ISBN: 978-0-9796741-9-8

Ray McManus

About Left Behind:
To say the poems in Ray McManus' Left Behind are religious would be true, but here religion is sifted down through the most basic of human impulses, to imbue the mundane with the sublime; to hope that from this, something sacred will come. There are tightly honed poems; lean and efficient; a balling of intellectual muscle that will repeatedly explode with flashes of genius. Here, the post-modern South allows Christ to dialogue with Jose Wales, and not seem sacrilegious in doing so. The voice is fresh and distinctive, one that is marked by a formal clarity and mastery and a complex instinct for the absurd.

About the Author:

Ray McManus is the author of two collections of poetry: Left Behind, Stepping Stones Press 2008, and Driving through the country before you are born, USC Press 2007. His poetry has appeared in many journals throughout the United Sates and Canada. Ray has won several awards for his poetry including an Academy of American Poets award and a James Dickey award in poetry at the University of South Carolina. Ray is an Assistant Professor of English in the Division of Arts and Letters at USC Sumter where he teaches creative writing, Irish studies, literature, and composition. He lives in Lexington with his wife Lindsay, and his three children Sean, Morgan, and Lennon.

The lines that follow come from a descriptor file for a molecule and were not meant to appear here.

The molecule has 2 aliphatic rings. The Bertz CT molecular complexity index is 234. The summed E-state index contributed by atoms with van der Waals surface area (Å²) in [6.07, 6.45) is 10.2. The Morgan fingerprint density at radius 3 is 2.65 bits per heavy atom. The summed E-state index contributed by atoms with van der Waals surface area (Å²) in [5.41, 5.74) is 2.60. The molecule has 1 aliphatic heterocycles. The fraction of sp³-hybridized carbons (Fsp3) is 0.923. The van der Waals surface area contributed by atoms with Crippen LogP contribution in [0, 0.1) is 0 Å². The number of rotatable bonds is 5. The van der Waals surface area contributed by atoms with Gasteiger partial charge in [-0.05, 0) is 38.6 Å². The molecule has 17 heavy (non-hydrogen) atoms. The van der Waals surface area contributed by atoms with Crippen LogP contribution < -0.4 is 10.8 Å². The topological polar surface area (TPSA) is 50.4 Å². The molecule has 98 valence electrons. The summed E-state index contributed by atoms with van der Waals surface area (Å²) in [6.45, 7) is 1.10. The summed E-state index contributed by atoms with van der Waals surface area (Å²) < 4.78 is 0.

Excerpt from Left Behind:


Hindsight will remind us
of the futility of standing
on one side of the road
debating whether to cross
right or to cross left,
the absurdity, the cruelty
of not crossing at all. Science
will remind us of the limits
and limitations of petrol
and skin, how oil and mud
stick to the slick tracks
and frames of metal crosses
only to crumble and fall on
the banks of deep-seated rivers.
Religion will remind us that
there is safety in fear -
a parable of a simple man
who sows one narrow row
at a time, spits on the blood
of his donkey and watches it
sink in the sand, only to hide
his face in the corn stalks.
But small stones in the sun
tell the stories of how
everything unwilling to change
will die, how everything
that changes dies a little.


ISBN: 978-0-9796741-6-7

Karen M. Peluso

About The Mother-Face in the Mirror:
Karen Peluso's gathering of poems, The Mother-Face In the Mirror, has such a raw tenderness to it that we leave pages at once overwhelmed by what we have been made to witness and still somehow elevated by the experience. Her gift is the ability to discover just the right detail to take us to the heart of the matter. This is no small gift for a poet. In the very first lines of the collection, we are alerted to the fact that detail is everything to this poem.

But these are no ordinary poems of confession, but poems that seem to understand that the speed in which information hurts through our world today can be reflected in the elliptical leaps and unusual connections that can happen in poetry. In this sense, her work is a celebration of the imagination. Her poetry is beautifully written and elegantly crafted.